Eating Better brings together over 50 UK-based civil society organisations working to help people move towards food that’s better for us and the planet. Its recent report, The Future of Food is Flexitarian, highlights 20 businesses that are helping their customer eat less, and better, meat and more plant based food. Sue Dibb at Eating Better notes the importance of cross-sector learning. “In the past environmental organisations have found it difficult to talk to health organisations, and vice versa.” The joining up of civil society is key to address and communicate the concept of well-being of humans being inextricably linked to the health of soils, the land and the planet.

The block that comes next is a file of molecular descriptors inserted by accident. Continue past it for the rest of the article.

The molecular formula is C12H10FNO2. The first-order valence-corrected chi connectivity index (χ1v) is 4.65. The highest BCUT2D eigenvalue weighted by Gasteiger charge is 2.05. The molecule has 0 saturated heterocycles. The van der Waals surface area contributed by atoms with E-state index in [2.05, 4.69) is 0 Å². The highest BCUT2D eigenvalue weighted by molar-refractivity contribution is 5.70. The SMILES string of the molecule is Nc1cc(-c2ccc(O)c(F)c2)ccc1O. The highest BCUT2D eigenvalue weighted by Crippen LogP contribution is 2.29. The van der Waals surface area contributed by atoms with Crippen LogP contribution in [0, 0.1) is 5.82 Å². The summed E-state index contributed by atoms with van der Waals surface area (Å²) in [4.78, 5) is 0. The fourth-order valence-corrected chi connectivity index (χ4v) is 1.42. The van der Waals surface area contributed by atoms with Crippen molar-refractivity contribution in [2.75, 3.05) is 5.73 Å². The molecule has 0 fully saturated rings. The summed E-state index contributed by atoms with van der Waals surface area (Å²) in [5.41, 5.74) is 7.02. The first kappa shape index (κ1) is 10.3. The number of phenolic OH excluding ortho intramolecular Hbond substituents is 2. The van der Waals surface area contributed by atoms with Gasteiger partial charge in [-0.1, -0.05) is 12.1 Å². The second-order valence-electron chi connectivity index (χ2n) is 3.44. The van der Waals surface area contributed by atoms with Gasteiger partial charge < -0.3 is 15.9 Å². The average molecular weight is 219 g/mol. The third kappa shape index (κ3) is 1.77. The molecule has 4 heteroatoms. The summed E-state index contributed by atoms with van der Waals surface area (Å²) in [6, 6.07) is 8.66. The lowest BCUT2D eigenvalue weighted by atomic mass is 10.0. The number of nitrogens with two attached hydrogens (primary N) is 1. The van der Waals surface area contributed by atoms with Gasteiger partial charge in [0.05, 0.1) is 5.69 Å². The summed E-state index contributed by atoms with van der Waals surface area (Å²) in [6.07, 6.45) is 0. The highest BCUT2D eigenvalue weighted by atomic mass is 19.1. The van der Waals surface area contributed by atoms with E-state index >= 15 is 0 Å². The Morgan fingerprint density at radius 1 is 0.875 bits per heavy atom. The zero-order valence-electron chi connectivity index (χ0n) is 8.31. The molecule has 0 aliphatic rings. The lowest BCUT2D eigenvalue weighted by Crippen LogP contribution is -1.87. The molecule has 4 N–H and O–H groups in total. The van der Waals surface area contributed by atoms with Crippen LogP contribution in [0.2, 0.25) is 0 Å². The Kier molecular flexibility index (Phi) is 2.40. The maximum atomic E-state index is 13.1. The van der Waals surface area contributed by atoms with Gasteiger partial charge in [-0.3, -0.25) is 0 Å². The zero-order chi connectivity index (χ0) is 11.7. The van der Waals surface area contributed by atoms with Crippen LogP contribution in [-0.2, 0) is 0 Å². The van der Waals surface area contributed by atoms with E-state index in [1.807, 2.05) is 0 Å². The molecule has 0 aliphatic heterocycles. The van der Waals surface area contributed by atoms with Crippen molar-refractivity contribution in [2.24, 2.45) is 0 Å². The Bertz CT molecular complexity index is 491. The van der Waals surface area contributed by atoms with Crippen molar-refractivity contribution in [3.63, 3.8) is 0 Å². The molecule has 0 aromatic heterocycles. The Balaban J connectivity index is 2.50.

Eating Better further emphasises the role of collaboration – of companies, policy makers, investors and civil society - in supporting the mainstreaming of sustainable diets. This cross-sector approach is particularly important, notes Dibb, if companies are going to restructure their businesses towards predominantly plant-based diets with less meat and dairy and a greater focus on better meat.
The shift to more sustainable diets will be a challenge. Patrick Holden believes that failing to differentiate between “meat which can be part of the solution and meat, which is the problem” is hard to do. He sees grass-fed livestock as playing a central role in a sustainable food system and warns of not “throwing out the ruminant grass fed baby with the bathwater of industrial chickens and pork”. He sees enormous confusion, especially amongst young people around meat, and education about ‘better meat’ therefore needs to be part of the solution.